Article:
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Who's That Sitting In This Penny? It Might Surprise You

 A sitting Abraham Lincoln in a penny. Photographed via a high-powered mircroscope at UI Labs on Goose Island.
A sitting Abraham Lincoln in a penny. Photographed via a high-powered mircroscope at UI Labs on Goose Island.
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DNAinfo/Justin Breen

GOOSE ISLAND — Did you know there are two Abe Lincolns on many pennies?

A super-high-tech machine showcased during a recent tour of UI Labs revealed a little-known fact about the back of a U.S. penny: an extremely tiny President Abraham Lincoln sitting in his chair in the middle of the Lincoln Memorial.

Once you know he's there, you can kind of spot it with the naked eye. But it takes a good microscope to really see it — and UI Labs' Alicona InfiniteFocus Optical Measurement Machine does the trick.

The Lincoln penny has been around since 1909, the 100-year anniversary of the 16th president's birth. The design with the tiny Lincoln sitting in the memorial was adapted in 1959. That design was in play until 2009, when the coin received four new looks, including one of Lincoln reporting to work at the Illinois Legislature.

U.S. Mint officials told the Washington Post it's important to revisit coin designs every few decades for "security and aesthetic purposes."

The back of the 1959-2009 Lincoln penny also reads: "UNITED STATES oF AMERICA," "ONE CENT," and "E PLURIBUS UNUM." That translates to "Out of many, one."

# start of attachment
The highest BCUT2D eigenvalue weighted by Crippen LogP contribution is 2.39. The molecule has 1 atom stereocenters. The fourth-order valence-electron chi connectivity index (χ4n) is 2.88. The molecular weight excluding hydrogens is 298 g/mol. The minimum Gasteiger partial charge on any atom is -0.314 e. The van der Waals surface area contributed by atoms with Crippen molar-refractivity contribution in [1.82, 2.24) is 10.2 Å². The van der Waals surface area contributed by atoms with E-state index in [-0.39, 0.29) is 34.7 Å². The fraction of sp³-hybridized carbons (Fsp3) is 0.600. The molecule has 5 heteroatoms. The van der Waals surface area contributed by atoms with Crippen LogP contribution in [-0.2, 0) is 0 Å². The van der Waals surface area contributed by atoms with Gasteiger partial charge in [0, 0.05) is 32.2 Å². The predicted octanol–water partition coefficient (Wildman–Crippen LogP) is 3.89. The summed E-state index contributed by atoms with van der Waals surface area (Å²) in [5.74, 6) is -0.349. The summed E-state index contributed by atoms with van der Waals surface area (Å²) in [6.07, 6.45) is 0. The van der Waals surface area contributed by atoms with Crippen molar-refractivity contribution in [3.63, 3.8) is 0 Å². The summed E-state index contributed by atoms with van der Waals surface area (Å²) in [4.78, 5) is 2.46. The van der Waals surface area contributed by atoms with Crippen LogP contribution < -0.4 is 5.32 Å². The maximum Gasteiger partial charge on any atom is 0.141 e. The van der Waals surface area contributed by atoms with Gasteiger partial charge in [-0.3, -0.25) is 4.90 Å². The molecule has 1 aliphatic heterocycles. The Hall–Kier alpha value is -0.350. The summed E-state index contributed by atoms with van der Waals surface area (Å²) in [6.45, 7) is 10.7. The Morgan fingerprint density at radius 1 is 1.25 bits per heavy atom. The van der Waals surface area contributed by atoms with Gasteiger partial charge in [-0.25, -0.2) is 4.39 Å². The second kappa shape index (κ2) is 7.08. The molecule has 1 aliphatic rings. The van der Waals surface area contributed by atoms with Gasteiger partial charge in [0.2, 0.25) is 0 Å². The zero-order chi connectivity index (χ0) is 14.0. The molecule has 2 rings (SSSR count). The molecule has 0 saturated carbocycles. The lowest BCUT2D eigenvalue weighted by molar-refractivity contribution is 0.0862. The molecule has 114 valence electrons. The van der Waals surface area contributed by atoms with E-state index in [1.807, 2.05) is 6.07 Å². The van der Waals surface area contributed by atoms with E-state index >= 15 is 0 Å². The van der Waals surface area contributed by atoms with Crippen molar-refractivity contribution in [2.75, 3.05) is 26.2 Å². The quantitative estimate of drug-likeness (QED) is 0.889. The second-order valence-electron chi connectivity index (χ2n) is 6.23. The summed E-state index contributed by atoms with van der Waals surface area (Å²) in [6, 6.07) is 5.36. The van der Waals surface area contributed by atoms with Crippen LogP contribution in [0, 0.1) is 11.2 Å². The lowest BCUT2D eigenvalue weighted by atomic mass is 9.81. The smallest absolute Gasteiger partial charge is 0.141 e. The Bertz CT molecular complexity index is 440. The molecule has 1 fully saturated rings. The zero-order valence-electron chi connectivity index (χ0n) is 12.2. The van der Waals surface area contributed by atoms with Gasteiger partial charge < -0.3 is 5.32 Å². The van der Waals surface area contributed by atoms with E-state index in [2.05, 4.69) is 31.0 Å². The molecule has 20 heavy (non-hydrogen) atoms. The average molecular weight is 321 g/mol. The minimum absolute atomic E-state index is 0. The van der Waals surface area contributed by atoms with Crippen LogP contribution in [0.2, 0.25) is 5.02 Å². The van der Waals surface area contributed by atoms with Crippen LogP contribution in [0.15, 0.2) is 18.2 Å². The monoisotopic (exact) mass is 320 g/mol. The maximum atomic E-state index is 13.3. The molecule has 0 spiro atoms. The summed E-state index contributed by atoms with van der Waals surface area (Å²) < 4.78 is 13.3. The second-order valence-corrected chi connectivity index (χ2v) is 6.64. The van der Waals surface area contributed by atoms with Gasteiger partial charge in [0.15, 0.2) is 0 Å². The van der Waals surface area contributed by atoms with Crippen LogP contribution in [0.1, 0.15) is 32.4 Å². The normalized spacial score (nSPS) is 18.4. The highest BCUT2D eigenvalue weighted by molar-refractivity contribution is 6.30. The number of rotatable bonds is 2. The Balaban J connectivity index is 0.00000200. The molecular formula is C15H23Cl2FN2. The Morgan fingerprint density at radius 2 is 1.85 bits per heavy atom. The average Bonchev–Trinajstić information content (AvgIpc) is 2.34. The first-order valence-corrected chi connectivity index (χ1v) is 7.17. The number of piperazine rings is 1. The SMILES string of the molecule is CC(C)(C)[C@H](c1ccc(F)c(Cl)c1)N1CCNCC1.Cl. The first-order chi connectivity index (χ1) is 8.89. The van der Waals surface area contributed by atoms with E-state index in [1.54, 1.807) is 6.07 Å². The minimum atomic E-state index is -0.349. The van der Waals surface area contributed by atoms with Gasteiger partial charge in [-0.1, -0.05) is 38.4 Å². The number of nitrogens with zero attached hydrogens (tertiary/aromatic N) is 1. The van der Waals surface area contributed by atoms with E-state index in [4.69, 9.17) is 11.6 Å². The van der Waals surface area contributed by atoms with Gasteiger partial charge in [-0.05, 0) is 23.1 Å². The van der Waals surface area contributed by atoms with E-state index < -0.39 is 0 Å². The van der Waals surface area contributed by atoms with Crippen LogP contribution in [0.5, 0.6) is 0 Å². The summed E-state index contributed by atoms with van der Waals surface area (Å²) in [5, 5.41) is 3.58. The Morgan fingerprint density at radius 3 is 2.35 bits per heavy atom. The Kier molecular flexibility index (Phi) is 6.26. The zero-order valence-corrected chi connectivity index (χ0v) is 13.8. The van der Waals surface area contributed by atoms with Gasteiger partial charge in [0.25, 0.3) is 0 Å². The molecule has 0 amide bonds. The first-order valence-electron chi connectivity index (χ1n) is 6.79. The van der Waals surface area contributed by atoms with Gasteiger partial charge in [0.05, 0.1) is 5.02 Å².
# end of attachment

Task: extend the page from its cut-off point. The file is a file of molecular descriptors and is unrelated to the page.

Tony Del Sesto, director of manufacturing research and development at UI Labs, said the maker of the powerful microscope, Alicona, is an Austrian company with American headquarters in suburban Bartlett. It works with the Digital Manufacturing and Design Innovation Institute — a UI Labs innovation platform — to demonstrate and test its technology in collaboration with other partners. The machine is at the UI Labs Innovation Center within the Metrology Lab.

Del Sesto said the machine "uses focus-variation technology to create a 3D digital representation of surfaces." It can measure surface roughness as small at 15 nanometers — a human hair is about 80,000 nanometers.

Of course Lincoln is a big part of Chicago. Lincoln Square erected a statue in his honor in 1956. Lincoln spoke from the city's Tremont Hotel in 1860. Chicago was included in a massive funeral procession for Lincoln as well.

UI Labs is "a collaboration platform that brings Universities and Industries together to define problems, design partnerships and deliver scalable solutions," according to its website.

You can host an event at the Labs, which feature dozens of high-tech machines and the software that operates them, by clicking here.